Thousands of mature students are choosing not to study nursing, according to figures from UCAS.
For the semester starting this Autumn, the admissions service saw a drop of more than 25% in the number of over-25s applying for nursing courses. This coming academic year will be the first where nursing degrees are subject to tuition fees.
Six thousand fewer mature students applied by the end of March deadline compared to 2016 – a fall of 28% from 21,060 to 15,160 – while overall nursing degree applications had dropped by 23 per cent.
Research by the Royal College of Nursing (RCN) found that 24,000 nursing posts across the UK are unfilled.
RCN chief executive Janet Davies said: ‘Ministers were warned of this worrying trend in January and they had two months before the final application deadline to sort it out. The government scrapped the bursaries students relied on and imposed fees. This leaves a serious concern that the government is storing up problems for the future.
‘Mature applicants bring much-valued life experience into nursing but are also particularly drawn to the parts of the NHS that find it hardest to recruit. Plans to transform mental health care rely on these nurses and the government must not allow services to be hampered by the fall.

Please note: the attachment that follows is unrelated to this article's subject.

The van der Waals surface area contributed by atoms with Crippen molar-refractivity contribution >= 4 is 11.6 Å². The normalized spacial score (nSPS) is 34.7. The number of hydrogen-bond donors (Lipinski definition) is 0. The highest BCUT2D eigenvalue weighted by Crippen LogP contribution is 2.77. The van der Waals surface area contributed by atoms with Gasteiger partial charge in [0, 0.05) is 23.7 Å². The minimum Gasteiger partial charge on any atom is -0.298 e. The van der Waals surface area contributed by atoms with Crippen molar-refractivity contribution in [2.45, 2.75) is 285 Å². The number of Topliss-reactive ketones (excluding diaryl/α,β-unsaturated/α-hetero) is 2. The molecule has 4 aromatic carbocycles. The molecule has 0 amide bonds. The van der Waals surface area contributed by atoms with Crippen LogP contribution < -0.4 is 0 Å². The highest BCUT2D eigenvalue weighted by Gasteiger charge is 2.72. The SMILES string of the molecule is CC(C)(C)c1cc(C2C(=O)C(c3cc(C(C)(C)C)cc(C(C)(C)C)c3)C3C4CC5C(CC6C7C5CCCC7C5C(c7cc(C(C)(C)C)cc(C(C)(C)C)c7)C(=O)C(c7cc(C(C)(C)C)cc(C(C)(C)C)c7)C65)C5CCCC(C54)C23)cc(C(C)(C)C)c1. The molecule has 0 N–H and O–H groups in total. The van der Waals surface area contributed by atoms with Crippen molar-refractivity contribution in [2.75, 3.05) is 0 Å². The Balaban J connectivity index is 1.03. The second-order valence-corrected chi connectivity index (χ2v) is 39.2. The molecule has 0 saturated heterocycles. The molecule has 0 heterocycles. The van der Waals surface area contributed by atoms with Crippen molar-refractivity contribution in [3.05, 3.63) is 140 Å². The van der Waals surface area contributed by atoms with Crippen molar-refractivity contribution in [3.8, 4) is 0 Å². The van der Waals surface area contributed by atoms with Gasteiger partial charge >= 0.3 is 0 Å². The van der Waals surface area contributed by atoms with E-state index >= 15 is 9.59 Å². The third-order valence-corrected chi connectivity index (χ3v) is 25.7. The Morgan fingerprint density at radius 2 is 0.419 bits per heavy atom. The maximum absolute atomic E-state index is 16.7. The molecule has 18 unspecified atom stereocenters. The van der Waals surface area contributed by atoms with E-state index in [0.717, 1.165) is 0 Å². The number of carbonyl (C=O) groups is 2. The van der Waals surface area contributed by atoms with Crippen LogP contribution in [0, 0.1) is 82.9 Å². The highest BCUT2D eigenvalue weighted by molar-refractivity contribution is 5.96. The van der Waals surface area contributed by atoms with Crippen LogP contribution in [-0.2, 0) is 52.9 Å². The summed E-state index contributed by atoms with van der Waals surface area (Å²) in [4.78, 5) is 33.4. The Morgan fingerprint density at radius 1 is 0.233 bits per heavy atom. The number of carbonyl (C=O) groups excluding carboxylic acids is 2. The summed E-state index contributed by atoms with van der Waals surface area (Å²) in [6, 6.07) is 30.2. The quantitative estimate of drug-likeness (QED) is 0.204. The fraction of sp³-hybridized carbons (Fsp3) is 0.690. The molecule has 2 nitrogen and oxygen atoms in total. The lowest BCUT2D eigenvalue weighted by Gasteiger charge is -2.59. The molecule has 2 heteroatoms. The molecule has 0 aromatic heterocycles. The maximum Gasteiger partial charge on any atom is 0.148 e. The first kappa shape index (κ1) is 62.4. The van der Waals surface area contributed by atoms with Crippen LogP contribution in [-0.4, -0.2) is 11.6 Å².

‘The RCN consistently warned the Government that its decision to scrap bursaries and charge fees would result in decreased applications. Tomorrow’s nursing workforce, especially older applicants with young families, have been deterred at the very moment the NHS needs them most.’
The figures cast doubt on the supply of graduate nurses available to the NHS - in particular mental health and learning disability services, which tend to attract mature graduate nurses. In 2016, the Government announced that nursing degree students in England will pay fees from August 2017.
Applications to nursing courses from 18-year-olds fell by 10% in the last year. Overall, the number of applications in England fell by 10,670 (23%) across the same period, from 47,380 to 36,710.